Rushdie’s 1988 novel The Satanic Verses lead to the infamous fatwa, placed by Ayatollah Khomeini, demanding Rushdie be killed. Rushdie writes about this through metaphor in Haroun and the Sea of Stories. The character of Khattam Shud is an evil powerful figure who is against all use of expression and language. He has waged war on the Gups who tend the Sea of Stories and foster imagination and creativity. His menacing reputation is given a dark context in the novel. “Khattam Shud is the enemy of all stories, even of language itself. He is the prince of silence and the foe of speech” (Rushdie, 92). By portraying Khattam-Shud as such a profoundly evil character in the novel, Rushdie harshly criticizes oppressive leaders and ‘enemies of speech’. In the end of the novel the Chupwallas are defeated by the Gups because they cannot communicate with each other due to their anti-speech practices. Rushdie narrates, “Many of [the Chupwallas] had to fight their own shadows! And as for the rest, well, their vows of silence and their habits of secrecy had made them vicious and distrustful of one another…The upshot was that the Chupwalas did not stand shoulder to shoulder, but betrayed one another, stabbed on another in the back, mutinied, hid deserted” (Rushdie, 185). The things that made Khattam Shud strong, made the Chupwalas weak, in turn making Khattam Shud weak when it really counted. This scenario can be applied to real world leaders, specifically the Ayatollah. Critic Alison Lurie of The New York Times expands upon Rushdie’s real-life connections to the fictional Khattam-Shud in her review of the novel. “[Rushdie] has survived death threats from his own Khattam-Shud”(Lurie). Lurie directly compares the story to the real world, asserting that Rashid represents Rushdie and Khattam-Shud represents the Ayatollah. She further illustrates the connections, adding, “If there is one encouraging conclusion to be drawn from the recent fate of Salman Rushdie, it is that literature has power- so much power that it is dreaded by dictators” (Lurie). Lurie speaks of Rushdie’s fatwa as a recent event, giving a first hand reaction to history. In the novel, the Gups won the war because the Chupwallas feared speech. This parallel’s Lurie’s claim that literature has won because the Ayatollah fears speech.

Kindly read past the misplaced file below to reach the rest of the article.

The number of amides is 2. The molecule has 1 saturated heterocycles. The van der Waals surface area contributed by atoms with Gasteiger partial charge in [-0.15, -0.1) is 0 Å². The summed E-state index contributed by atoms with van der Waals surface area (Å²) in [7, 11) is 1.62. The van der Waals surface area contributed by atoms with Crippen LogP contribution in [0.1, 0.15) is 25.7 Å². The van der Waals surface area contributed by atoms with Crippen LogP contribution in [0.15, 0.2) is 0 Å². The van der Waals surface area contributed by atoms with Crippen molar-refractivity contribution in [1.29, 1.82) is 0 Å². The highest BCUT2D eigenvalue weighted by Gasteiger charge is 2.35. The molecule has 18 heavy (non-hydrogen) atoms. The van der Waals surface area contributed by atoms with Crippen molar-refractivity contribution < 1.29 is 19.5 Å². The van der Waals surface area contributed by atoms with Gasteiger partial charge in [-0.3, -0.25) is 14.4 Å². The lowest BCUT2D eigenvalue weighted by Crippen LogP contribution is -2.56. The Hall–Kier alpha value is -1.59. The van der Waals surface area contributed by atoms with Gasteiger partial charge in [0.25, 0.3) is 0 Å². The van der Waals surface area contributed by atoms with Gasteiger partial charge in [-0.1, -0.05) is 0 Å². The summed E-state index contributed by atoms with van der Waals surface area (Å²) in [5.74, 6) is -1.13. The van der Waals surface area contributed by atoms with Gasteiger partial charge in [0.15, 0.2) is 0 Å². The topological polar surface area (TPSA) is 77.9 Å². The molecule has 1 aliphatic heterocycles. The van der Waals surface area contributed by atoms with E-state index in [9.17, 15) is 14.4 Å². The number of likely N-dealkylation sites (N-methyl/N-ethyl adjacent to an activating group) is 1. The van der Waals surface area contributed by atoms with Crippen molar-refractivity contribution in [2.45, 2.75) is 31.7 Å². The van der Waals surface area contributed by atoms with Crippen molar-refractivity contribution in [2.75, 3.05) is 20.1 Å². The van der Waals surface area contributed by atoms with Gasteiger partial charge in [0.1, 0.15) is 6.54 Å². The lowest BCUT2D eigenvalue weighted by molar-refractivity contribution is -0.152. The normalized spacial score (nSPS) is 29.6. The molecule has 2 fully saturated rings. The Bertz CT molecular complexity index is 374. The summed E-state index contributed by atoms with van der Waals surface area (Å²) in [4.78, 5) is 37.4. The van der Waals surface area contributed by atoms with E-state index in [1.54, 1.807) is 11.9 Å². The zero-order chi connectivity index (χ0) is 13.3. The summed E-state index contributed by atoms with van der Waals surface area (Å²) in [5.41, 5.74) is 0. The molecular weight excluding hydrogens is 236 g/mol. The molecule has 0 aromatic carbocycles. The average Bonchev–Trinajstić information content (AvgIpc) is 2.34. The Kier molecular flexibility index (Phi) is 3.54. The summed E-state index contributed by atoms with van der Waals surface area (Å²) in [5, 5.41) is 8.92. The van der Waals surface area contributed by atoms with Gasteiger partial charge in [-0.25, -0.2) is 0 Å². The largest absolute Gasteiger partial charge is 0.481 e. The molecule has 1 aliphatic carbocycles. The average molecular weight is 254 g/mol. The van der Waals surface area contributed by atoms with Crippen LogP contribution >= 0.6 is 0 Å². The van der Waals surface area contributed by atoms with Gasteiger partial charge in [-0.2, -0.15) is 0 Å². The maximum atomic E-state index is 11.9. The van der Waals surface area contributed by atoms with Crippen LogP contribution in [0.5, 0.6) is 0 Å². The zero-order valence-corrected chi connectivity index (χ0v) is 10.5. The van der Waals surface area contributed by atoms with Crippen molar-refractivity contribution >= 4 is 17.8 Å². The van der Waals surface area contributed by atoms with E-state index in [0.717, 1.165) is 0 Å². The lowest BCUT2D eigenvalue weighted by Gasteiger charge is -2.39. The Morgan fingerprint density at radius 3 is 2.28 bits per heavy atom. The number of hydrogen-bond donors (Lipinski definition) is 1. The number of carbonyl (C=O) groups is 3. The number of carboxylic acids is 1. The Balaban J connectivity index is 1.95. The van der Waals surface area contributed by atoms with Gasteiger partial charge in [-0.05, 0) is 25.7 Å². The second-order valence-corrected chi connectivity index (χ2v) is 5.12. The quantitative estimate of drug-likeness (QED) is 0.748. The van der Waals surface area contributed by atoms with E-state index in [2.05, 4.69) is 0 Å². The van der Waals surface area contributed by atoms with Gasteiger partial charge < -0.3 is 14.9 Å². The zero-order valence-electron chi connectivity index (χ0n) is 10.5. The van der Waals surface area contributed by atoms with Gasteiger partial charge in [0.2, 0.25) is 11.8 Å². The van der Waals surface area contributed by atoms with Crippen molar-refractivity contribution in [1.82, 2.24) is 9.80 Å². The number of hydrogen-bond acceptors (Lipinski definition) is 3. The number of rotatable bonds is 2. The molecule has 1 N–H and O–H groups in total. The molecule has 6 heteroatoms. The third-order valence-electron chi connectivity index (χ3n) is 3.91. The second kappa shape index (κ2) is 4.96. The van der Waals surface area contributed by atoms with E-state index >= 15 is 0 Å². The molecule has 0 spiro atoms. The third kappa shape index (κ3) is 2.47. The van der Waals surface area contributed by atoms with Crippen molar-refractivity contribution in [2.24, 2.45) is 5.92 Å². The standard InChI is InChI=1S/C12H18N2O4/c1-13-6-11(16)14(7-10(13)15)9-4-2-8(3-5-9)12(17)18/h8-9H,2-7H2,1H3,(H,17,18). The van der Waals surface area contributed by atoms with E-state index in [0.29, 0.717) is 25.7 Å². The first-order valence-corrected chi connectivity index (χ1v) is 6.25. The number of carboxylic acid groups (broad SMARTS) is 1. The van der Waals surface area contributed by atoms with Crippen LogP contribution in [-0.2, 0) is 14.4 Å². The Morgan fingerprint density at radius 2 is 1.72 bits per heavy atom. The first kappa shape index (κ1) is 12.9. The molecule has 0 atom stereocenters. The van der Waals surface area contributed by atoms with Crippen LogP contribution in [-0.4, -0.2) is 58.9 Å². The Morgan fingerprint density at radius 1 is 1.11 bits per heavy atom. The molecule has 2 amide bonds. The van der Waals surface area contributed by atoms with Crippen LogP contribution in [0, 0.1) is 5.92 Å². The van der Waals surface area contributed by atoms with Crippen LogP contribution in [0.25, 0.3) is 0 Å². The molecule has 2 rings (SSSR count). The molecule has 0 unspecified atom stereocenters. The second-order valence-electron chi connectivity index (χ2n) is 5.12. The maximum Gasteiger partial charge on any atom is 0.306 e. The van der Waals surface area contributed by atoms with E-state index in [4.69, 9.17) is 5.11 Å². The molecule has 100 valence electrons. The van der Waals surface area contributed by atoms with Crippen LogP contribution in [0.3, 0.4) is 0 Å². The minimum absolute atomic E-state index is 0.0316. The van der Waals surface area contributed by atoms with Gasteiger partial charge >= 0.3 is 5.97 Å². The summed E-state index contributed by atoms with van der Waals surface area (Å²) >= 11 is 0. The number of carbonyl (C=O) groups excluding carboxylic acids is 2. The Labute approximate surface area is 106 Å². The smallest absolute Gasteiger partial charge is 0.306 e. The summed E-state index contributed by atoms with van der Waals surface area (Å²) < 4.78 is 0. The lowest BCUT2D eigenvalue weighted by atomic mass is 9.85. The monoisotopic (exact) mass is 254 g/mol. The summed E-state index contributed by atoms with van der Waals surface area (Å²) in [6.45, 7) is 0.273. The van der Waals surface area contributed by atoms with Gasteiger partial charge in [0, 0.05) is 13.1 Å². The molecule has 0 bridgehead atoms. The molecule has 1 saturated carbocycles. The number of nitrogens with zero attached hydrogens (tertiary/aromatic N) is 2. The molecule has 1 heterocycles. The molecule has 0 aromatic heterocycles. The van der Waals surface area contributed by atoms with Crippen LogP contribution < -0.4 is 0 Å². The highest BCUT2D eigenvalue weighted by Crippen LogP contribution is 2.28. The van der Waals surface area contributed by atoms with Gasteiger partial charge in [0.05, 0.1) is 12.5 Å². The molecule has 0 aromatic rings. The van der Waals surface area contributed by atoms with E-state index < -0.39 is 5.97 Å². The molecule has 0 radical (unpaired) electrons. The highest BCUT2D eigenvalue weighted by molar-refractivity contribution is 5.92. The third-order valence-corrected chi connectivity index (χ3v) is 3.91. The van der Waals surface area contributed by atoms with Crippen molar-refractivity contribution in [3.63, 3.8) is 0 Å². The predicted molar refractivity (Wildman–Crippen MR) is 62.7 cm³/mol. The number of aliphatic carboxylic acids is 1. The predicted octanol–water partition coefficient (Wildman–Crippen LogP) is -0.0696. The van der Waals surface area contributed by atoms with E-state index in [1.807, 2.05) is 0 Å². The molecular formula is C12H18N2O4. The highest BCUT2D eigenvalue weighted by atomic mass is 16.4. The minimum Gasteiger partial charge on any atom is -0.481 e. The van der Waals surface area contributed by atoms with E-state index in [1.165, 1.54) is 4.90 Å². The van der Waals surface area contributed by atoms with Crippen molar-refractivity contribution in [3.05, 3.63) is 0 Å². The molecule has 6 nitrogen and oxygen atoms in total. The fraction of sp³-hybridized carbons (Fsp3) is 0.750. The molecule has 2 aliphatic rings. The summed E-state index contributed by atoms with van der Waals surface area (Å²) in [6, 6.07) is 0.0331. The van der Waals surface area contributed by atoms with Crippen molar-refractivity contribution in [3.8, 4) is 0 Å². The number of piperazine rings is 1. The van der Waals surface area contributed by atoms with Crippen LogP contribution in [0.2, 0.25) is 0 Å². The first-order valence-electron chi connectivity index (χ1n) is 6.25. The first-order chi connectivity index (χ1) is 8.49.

This shows how Haroun and the Sea of Stories conveys beliefs and emotions deeper than what is literally written by using metaphors to depict universal real world issues and how they affected Salman Rushdie personally. Rashid and Haroun’s relationship represents that of Rushdie and his son and Khattam Shud and his cult of anti-speech worshipers depict, not only the Ayatollah but all oppressive leaders with excess power and control. In fiction and in reality, freedom of speech and the ability to express are always necessary for a society to function properly and stealing them from a person is like polluting their creative sea.

Works Cited

Lurie, Alison. “Another Dangerous Story From Salman Rushdie.” NYTimes, The New York Times, 11

Nov. 1990, www.nytimes.com/books/99/04/18/specials/rushdie-haroun.html.

Rushdie, Salman. Haroun: and the Sea of Stories. London, Granta Books, 1991.